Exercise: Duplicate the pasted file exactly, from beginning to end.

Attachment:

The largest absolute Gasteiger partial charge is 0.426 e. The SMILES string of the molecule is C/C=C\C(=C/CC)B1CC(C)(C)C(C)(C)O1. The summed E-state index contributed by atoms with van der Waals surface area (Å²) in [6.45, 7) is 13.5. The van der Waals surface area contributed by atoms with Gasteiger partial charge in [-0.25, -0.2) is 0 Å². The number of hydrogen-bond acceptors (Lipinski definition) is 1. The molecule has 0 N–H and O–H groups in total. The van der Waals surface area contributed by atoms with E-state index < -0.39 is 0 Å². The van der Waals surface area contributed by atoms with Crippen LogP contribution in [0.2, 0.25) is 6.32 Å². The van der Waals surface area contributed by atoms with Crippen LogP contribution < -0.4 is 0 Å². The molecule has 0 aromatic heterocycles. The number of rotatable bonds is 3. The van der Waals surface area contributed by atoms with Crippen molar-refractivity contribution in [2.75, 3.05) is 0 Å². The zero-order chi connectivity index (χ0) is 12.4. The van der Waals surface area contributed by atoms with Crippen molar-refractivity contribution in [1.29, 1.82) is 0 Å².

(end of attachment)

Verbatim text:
The largest absolute Gasteiger partial charge is 0.426 e. The SMILES string of the molecule is C/C=C\C(=C/CC)B1CC(C)(C)C(C)(C)O1. The summed E-state index contributed by atoms with van der Waals surface area (Å²) in [6.45, 7) is 13.5. The van der Waals surface area contributed by atoms with Gasteiger partial charge in [-0.25, -0.2) is 0 Å². The number of hydrogen-bond acceptors (Lipinski definition) is 1. The molecule has 0 N–H and O–H groups in total. The van der Waals surface area contributed by atoms with E-state index < -0.39 is 0 Å². The van der Waals surface area contributed by atoms with Crippen LogP contribution in [0.2, 0.25) is 6.32 Å². The van der Waals surface area contributed by atoms with Crippen LogP contribution < -0.4 is 0 Å². The molecule has 0 aromatic heterocycles. The number of rotatable bonds is 3. The van der Waals surface area contributed by atoms with Crippen molar-refractivity contribution in [2.75, 3.05) is 0 Å². The zero-order chi connectivity index (χ0) is 12.4. The van der Waals surface area contributed by atoms with Crippen molar-refractivity contribution in [1.29, 1.82) is 0 Å².